Background: Identification of risk factors and defining significant obstruction in coronary artery disease (CAD) using only clinical and noninvasive methods are often difficult tasks for the physician. Currently, coronary angiography (ICA) is the gold standard procedure for diagnosis of CAD. Nevertheless, this test should be carefully requested, as it is an invasive procedure. Here, we assess the predictive risk factors of significant CAD and the criteria for patient selection for ICA.
Methods: A cross-sectional study included 250 consecutive patients with suspected significant CAD referred to ICA to explore the extent of significant vessel disease. Patient characteristics, risk factors for CAD, and ICA test results were compared.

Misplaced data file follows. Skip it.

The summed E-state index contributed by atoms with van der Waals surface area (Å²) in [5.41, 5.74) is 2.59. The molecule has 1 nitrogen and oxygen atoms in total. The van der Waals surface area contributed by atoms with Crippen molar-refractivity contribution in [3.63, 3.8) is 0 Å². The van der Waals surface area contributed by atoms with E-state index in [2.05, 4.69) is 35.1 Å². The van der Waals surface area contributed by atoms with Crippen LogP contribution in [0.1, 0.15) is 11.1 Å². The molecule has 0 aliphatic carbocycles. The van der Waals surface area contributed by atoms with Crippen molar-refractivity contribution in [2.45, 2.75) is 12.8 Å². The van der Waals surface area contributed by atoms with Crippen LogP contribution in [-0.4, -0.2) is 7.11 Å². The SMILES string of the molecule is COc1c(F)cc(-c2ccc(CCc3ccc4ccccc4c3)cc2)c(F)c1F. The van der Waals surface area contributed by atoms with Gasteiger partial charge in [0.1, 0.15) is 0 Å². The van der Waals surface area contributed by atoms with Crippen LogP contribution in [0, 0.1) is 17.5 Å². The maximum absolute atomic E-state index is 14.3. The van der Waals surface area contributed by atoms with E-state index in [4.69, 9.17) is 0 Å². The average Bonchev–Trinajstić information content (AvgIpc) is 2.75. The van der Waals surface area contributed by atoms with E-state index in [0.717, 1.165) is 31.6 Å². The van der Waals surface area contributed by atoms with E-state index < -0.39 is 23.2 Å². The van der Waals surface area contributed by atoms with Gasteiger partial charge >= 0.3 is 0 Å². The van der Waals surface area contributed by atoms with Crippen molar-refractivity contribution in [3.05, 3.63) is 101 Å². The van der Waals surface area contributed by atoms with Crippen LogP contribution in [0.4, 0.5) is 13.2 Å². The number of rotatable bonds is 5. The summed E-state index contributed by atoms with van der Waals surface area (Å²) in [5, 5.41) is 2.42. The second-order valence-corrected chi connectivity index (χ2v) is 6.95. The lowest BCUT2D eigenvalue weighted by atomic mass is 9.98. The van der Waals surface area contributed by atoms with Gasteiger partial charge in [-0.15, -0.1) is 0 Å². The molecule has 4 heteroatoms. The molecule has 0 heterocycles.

Results: 141 (56.4%) of the study patients were considered to have a significant CAD, and 109 (43.6%) of them were considered to have non-significant CAD. The independent predictors for obstructive CAD were: diabetes (odds ratio [OR], 4.35; confidence interval [CI] 95% (1.13-16.76), family history of heart disease (OR, 3.12; CI 95%, 1.11-8.68), currently smoking (OR, 2.89; CI 95%, 1.51-5.52), hypertension (OR, 2.74; CI 95%, 1.22-6.18), obesity (OR, 2.39; CI 95%, 1.26-4.55), and sedentary lifestyle (OR, 2.14; CI 95%, 1.09-4.22).
Conclusions: Strategies for risk stratification are needed to improve the appropriateness of patient selection for ICA.
Key words: Coronary Artery Disease, Invasive Coronary Angiography, Gaza-Palestine